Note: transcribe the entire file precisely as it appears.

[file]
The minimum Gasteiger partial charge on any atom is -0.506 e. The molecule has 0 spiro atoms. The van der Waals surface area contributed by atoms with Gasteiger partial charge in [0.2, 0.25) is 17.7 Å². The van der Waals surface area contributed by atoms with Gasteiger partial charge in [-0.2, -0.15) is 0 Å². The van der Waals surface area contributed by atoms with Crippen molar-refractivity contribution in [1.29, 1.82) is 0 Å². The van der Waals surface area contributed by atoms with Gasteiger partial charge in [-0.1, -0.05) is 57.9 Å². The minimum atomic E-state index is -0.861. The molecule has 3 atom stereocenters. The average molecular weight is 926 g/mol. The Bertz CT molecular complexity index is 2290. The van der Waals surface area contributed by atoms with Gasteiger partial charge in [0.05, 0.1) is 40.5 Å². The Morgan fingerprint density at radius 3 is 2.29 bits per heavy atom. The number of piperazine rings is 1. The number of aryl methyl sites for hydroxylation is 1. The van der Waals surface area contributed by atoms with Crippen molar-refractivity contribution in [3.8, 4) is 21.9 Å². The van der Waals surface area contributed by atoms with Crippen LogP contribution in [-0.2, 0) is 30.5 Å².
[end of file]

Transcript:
The minimum Gasteiger partial charge on any atom is -0.506 e. The molecule has 0 spiro atoms. The van der Waals surface area contributed by atoms with Gasteiger partial charge in [0.2, 0.25) is 17.7 Å². The van der Waals surface area contributed by atoms with Gasteiger partial charge in [-0.2, -0.15) is 0 Å². The van der Waals surface area contributed by atoms with Crippen molar-refractivity contribution in [1.29, 1.82) is 0 Å². The van der Waals surface area contributed by atoms with Gasteiger partial charge in [-0.1, -0.05) is 57.9 Å². The minimum atomic E-state index is -0.861. The molecule has 3 atom stereocenters. The average molecular weight is 926 g/mol. The Bertz CT molecular complexity index is 2290. The van der Waals surface area contributed by atoms with Gasteiger partial charge in [0.05, 0.1) is 40.5 Å². The Morgan fingerprint density at radius 3 is 2.29 bits per heavy atom. The number of piperazine rings is 1. The number of aryl methyl sites for hydroxylation is 1. The van der Waals surface area contributed by atoms with Crippen molar-refractivity contribution in [3.8, 4) is 21.9 Å². The van der Waals surface area contributed by atoms with Crippen LogP contribution in [-0.2, 0) is 30.5 Å².